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» Hatrack River Writers Workshop » Forums » Open Discussions About Writing » Should PoV's somewhat balance out?

   
Author Topic: Should PoV's somewhat balance out?
Zero
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I know that sounds weird so let me explain.

I am working on a novel where I spend the majority of the time from the view of what I would call the main character. But what I'm kind of wanting to do is throw in a scene here and there from someone else's point of view. For example:

First Scene is from character 2's view. The next ten scenes are from character 1's. Then one form character 3. Then another ten from character 1.

Would the abrupt shift in PoV to another character, combined with how brief it is, be distracting or otherwise ... bad?

Does this happen much in the industry and also what is your opinion as a reader?


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arriki
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I see it more than I used to -- playing fast and loose with the pov.

Sometimes it's very effective. Sometimes I just find it annoying, as if the writer was merely being lazy. What makes the difference? Have to think on that. Maybe it's if there is a good reason for the shifts -- to goose up the tension (though sometimes when it's blatant, I find that really annoying) or shed a different light on part of the plot or a character.


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KayTi
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I have also been seeing that lately. I'm a fan of tight POV, limited third, so I find it a little annoying. In my mind the way it usually works is that the author couldn't figure out a way around a plot issue (something the MC couldn't know about yet but he/she wanted the reader to know so they stuck it in.) However, there are also cases where it works just fine. I think, like arriki said, it's a matter of being thoughtful and purposeful with your choices.

If you're just throwing it in because you can't figure out how to tell a part of the story from the MC's POV, well...maybe that deserves some re-evaluation. If you're doing it on purpose to create suspense, that's probably a better reason. Even better yet would be to show what's going on somewhere really far removed geographically from the MC's environment - but somehow connected. And better yet if the connections aren't readily apparent but begin laying out a puzzle for the reader to solve (the connections are there but the reader has to read a while to see all the threads.)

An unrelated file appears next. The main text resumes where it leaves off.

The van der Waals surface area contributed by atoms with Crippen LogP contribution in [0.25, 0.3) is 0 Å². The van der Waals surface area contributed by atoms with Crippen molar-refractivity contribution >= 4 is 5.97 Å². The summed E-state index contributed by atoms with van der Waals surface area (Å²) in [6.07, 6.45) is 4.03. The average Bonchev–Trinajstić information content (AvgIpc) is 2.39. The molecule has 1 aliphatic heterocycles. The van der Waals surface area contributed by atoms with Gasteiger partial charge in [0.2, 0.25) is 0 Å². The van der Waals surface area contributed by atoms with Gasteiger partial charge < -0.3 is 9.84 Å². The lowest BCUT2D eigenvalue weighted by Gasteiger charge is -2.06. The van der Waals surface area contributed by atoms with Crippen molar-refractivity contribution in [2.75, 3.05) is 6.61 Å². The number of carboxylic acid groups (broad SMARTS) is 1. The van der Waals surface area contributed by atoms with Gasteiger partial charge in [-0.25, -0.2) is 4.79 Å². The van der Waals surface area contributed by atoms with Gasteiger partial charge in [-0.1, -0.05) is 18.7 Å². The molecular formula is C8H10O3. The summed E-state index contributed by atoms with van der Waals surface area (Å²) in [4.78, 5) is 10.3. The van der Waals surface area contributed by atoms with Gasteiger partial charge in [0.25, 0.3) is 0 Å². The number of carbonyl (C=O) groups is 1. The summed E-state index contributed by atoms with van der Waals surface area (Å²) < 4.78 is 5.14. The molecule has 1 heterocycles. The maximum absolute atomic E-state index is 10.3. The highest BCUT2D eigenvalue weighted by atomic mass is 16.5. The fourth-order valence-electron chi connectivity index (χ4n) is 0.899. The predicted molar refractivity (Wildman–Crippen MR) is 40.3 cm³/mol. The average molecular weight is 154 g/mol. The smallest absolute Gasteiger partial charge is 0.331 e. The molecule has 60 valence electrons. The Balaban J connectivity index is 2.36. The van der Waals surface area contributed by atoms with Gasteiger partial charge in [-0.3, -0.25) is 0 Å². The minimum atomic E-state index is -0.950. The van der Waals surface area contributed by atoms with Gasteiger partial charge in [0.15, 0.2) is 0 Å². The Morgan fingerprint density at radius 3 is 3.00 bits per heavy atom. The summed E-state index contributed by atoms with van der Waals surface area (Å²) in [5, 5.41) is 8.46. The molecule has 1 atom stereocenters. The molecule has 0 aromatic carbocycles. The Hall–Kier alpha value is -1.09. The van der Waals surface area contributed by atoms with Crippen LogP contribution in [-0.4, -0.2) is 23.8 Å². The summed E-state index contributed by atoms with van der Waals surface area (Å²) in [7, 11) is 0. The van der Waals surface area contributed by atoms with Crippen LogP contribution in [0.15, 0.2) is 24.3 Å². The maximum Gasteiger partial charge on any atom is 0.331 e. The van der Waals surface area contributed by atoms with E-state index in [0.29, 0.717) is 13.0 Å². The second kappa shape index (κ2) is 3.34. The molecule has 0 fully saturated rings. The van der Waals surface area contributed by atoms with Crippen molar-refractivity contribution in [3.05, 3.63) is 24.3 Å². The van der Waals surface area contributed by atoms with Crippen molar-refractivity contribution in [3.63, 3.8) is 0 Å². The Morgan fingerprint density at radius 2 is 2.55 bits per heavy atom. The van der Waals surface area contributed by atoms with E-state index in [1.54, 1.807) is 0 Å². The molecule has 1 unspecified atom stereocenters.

My suggestion, based on having read this kind of POV shifting in stories of late, is to avoid hopping between many other characters. Pick a few other POVs that you need and return to them throughout - rather than doing Char 1, char 2 for 10 scenes, char 3, char 2 for 10 scenes, char 4, char 2 for 10 scenes, etc. It would be more jarring to do it that way, in my opinion.

I read about an author, I forget who, who reads POV-changing books as a serial process. They go through and read all of Char 1 POV's chapters, then go back through and read the other character's chapters. Sounded interesting. Tells you another way some people look at multiple-POV books.


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extrinsic
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I've encountered a fair proportion of shifting points of view, perspectives, and focal characters and settings from all eras and schools of literature. What the narrator's standing is to the action is one of the aspects most critical to whether I notice shifting as I read and whether it's disruptive to read. One absolute no-no as far as I'm concerned is shifting narrators, but even that I've seen done adequately well, perhaps because the writer knew that was what was necessary to the story. (In an experimental story presented to a college workshop class.)

When any shift doesn't work for me is when it's not consistent with the level of psychic access to a character's thoughts and/or consistent in temporal or positional relativity. Close third person should (must) keep in touch (KIT) with the focal character and be relatively immediate in temporal and positional relation; immediate and now-like from right here. Limited third person doesn't need to remain as tight, but should KIT. An objective third person is welcome to move around as though the narrator (regardless of whether the narrator's a part of the action, just an interested bystander or remote to the MICE) is journalistically reporting on a milieu, idea, character, or event after the fact when all the pertinent information is known.

I've found in my reading that shifting around in character-oriented stories is complicated due to potential issues arising from the countering benefits of close psychic access; introspection and emotion narrative modes. Milieu, idea, and event easier to move around, event perhaps easiest, at least when the story is reporting on an emotional level.